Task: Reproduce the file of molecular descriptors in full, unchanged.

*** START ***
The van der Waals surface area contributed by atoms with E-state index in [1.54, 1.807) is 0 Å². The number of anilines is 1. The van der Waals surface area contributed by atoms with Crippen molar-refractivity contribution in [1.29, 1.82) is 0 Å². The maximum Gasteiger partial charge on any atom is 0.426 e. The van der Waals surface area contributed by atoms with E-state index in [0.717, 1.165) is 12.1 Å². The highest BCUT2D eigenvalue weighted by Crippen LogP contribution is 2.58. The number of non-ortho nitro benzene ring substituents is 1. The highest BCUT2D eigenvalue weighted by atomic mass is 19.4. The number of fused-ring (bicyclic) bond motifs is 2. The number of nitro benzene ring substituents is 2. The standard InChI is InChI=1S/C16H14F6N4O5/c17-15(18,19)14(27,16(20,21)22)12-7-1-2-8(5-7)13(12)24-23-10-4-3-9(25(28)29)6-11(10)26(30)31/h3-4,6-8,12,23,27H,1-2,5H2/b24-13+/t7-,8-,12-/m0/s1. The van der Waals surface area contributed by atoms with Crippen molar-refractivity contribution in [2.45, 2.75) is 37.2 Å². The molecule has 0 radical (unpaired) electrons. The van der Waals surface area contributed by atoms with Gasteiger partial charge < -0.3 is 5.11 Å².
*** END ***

The van der Waals surface area contributed by atoms with E-state index in [1.54, 1.807) is 0 Å². The number of anilines is 1. The van der Waals surface area contributed by atoms with Crippen molar-refractivity contribution in [1.29, 1.82) is 0 Å². The maximum Gasteiger partial charge on any atom is 0.426 e. The van der Waals surface area contributed by atoms with E-state index in [0.717, 1.165) is 12.1 Å². The highest BCUT2D eigenvalue weighted by Crippen LogP contribution is 2.58. The number of non-ortho nitro benzene ring substituents is 1. The highest BCUT2D eigenvalue weighted by atomic mass is 19.4. The number of fused-ring (bicyclic) bond motifs is 2. The number of nitro benzene ring substituents is 2. The standard InChI is InChI=1S/C16H14F6N4O5/c17-15(18,19)14(27,16(20,21)22)12-7-1-2-8(5-7)13(12)24-23-10-4-3-9(25(28)29)6-11(10)26(30)31/h3-4,6-8,12,23,27H,1-2,5H2/b24-13+/t7-,8-,12-/m0/s1. The van der Waals surface area contributed by atoms with Crippen molar-refractivity contribution in [2.45, 2.75) is 37.2 Å². The molecule has 0 radical (unpaired) electrons. The van der Waals surface area contributed by atoms with Gasteiger partial charge < -0.3 is 5.11 Å².